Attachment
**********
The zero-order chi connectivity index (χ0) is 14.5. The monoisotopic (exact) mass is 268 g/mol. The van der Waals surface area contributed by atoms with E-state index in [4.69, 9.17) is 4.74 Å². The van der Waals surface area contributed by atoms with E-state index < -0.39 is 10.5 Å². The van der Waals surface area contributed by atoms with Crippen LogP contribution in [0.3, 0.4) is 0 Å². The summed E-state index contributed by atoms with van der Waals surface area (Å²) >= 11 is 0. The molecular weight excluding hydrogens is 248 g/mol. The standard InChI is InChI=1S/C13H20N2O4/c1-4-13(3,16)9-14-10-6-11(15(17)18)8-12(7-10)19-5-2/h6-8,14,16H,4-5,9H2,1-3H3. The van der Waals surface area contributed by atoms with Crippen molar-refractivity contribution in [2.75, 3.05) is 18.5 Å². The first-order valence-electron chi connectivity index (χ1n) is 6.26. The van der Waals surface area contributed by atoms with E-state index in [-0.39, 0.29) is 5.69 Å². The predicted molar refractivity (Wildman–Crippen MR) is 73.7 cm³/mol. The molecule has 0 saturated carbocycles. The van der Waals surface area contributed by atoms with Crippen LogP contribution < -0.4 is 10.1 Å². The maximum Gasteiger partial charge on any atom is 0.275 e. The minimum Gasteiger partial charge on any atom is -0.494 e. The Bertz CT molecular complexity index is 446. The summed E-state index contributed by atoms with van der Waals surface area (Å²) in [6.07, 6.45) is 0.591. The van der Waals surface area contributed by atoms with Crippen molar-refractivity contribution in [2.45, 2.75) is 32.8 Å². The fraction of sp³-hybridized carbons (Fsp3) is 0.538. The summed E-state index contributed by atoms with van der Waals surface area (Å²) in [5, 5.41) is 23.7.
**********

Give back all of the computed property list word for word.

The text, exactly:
The zero-order chi connectivity index (χ0) is 14.5. The monoisotopic (exact) mass is 268 g/mol. The van der Waals surface area contributed by atoms with E-state index in [4.69, 9.17) is 4.74 Å². The van der Waals surface area contributed by atoms with E-state index < -0.39 is 10.5 Å². The van der Waals surface area contributed by atoms with Crippen LogP contribution in [0.3, 0.4) is 0 Å². The summed E-state index contributed by atoms with van der Waals surface area (Å²) >= 11 is 0. The molecular weight excluding hydrogens is 248 g/mol. The standard InChI is InChI=1S/C13H20N2O4/c1-4-13(3,16)9-14-10-6-11(15(17)18)8-12(7-10)19-5-2/h6-8,14,16H,4-5,9H2,1-3H3. The van der Waals surface area contributed by atoms with Crippen molar-refractivity contribution in [2.75, 3.05) is 18.5 Å². The first-order valence-electron chi connectivity index (χ1n) is 6.26. The van der Waals surface area contributed by atoms with E-state index in [-0.39, 0.29) is 5.69 Å². The predicted molar refractivity (Wildman–Crippen MR) is 73.7 cm³/mol. The molecule has 0 saturated carbocycles. The van der Waals surface area contributed by atoms with Crippen LogP contribution < -0.4 is 10.1 Å². The maximum Gasteiger partial charge on any atom is 0.275 e. The minimum Gasteiger partial charge on any atom is -0.494 e. The Bertz CT molecular complexity index is 446. The summed E-state index contributed by atoms with van der Waals surface area (Å²) in [6.07, 6.45) is 0.591. The van der Waals surface area contributed by atoms with Crippen molar-refractivity contribution in [2.45, 2.75) is 32.8 Å². The fraction of sp³-hybridized carbons (Fsp3) is 0.538. The summed E-state index contributed by atoms with van der Waals surface area (Å²) in [5, 5.41) is 23.7.